The results from hydrodynamic model are data of the water flow velocity for advectiondiffusionreaction equation which provides the pollutant concentration field. The term of friction forces due to the drag of sides of the stream is considered. The theoretical solution of the model at the end point of the domain that guaranteed the accurate of the approximate solution is presented in [13, 14].
The stream has a simple onespace dimension as shown in Figure 1. Averaging the equation over the depth, discarding the term due to Coriolis force, it follows that the onedimensional shallow water and advectiondiffusionreaction equations are applicable. We use the CrankNicolson method and the forward in time/central in space (FTCS) and Saulyev schemes to approximate the velocity and the tidal elevation and the concentration from the foresaid models, respectively.
2. Mathematical Model
2.1. The Hydrodynamic Model
The continuity and momentum equations are governed by the hydrodynamic behavior of the stream. If we average the equations over the depth, discarding the term due to Coriolis parameter, shearing stresses, and surface wind [11, 13, 14, 16], we obtain the onedimensional shallow water equations: where is longitudinal distance along the stream (m), is time (s), is the depth measured from the mean water level to the stream bed (m), is the elevation from the mean water level to the temporary water surface or the tidal elevation (m/s), and is the velocity components (m/s), for all .
Assume that is a constant and . Then (2.1) leads to We will consider the equation in dimensionless problem by letting , , , and . Substituting them into (2.2) leads to We now introduce a damping term into (2.3) to represent frictional forces due to the drag of sides of the stream, thus with the initial conditions at and being specified: and . The boundary conditions for are specified: at and at . The system of (2.4) is called the damped equation. We solve the damped equation by using the finite difference method. In order to solve (2.4) in , for convenient using for and , respectively, with the initial conditions , at and the boundary conditions and at .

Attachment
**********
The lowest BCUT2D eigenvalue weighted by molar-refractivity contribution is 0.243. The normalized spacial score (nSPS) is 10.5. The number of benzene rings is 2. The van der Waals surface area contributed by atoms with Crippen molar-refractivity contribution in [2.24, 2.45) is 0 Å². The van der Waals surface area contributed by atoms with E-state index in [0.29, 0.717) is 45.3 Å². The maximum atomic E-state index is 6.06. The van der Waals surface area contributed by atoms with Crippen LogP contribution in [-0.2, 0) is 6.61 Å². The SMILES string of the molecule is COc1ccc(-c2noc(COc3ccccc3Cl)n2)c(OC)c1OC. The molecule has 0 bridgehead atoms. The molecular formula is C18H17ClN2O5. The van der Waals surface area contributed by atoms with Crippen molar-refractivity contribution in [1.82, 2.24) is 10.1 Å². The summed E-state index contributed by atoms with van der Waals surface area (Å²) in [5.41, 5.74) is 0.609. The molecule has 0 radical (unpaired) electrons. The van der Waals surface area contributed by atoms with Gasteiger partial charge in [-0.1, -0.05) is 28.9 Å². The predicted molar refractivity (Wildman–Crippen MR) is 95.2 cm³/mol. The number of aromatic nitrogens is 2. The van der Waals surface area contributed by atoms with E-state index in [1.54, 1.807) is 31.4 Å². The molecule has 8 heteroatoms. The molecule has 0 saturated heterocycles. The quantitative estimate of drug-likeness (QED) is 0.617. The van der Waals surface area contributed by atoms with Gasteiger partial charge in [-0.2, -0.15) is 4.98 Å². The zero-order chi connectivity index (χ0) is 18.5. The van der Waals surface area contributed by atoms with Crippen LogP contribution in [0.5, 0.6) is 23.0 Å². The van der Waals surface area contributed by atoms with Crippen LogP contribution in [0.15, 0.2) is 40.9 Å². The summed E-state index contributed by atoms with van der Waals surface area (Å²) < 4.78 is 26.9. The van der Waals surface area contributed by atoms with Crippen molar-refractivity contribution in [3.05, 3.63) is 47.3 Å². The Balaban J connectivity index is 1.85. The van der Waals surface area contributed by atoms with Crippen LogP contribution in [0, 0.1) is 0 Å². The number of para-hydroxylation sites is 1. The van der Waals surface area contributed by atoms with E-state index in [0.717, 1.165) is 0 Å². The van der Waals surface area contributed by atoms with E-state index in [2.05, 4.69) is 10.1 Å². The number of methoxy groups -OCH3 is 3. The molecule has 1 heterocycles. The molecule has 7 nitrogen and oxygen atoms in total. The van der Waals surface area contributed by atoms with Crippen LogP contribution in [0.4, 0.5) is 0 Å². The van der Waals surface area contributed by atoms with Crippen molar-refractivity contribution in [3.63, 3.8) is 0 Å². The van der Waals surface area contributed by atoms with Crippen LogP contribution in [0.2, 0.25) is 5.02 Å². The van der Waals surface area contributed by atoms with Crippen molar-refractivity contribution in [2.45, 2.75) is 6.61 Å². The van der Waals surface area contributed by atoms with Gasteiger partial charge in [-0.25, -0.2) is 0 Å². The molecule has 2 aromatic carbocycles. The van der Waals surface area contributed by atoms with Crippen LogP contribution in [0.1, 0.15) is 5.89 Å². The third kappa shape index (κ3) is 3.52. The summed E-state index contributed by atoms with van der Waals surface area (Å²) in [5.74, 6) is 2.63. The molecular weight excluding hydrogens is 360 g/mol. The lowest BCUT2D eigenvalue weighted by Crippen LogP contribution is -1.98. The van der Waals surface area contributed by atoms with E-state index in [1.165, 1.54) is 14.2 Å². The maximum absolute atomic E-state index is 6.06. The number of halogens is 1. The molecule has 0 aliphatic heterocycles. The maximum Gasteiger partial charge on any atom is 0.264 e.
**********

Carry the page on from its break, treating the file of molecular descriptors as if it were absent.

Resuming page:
2.2. Dispersion Model
In a stream water quality model, the governing equations are the dynamic onedimensional advectiondispersionreaction equations (ADREs). A simplified representation by averaging the equation over the depth is shown in [3–5, 7, 14] as where is the concentration averaged in depth at the point and at time , is the diffusion coefficient, is the mass decay rate, and is the velocity component, for all . We will consider the model with following conditions. The initial condition at for all . The boundary conditions at and at , where is a constant.
3. Numerical Experiment
The hydrodynamic model provides the velocity field and elevation of the water. Then the calculated results of the model will be input into the dispersion model which provides the pollutant concentration field.
3.1. CrankNicolson Method for the Hydrodynamic Model
We will follow the numerical techniques of [13]. To find the water velocity and water elevation from (2.5), we make the following change of variable, , and substituting them into (2.5), we have Equation (3.1) can be written in the matrix form That is, where with the initial condition at . The left boundary conditions for , are specified: and , and the right boundary conditions for , are specified: and .
We now discretize (3.3) by dividing the interval into subintervals such that and the interval into subintervals such that . We can then approximate by , value of the difference approximation of at point and , where and , and similarly defined for and . The grid points are defined by for all and for all in which and are positive integers. Using the CrankNicolson method [17] to (3.3), the following finite difference equation can be obtained: where is the unit matrix of order 2 and . Applying the initial and boundary conditions given for (3.1), the general form can be obtained where where , , and for all . The CrankNicolson scheme is unconditionally stable [15, 17].
3.2. The Explicit Schemes for the AdvectionDiffusionReaction Equation
We can then approximate by , the value of the difference approximation of at point and , where and . The grid points are defined by for all and for all in which and are positive integers.
3.2.1. Forward Time Central Space Explicit Finite Difference Scheme
Taking the forward time central space technique [17] into (2.6), we get the following discretization: Substituting (3.9) into (2.6), we get for and . Leting and , (3.10) becomes For , plugging the known value of the left boundary to (3.11) in the righthand side, we obtain For , substituting the approximate unknown value of the right boundary by [4], we can let and by rearranging, we obtain The forward time central space scheme is conditionally stable subject to constraints in (3.10). The stability requirements for the scheme are [4, 18] where is the diffusion number (dimensionless) and is the advection number or Courant number (dimensionless). It can be obtained that the strictly stability requirements are the main disadvantage of this scheme.
The finite difference formula (3.11) has been derived in [19] that the truncation error for this method is .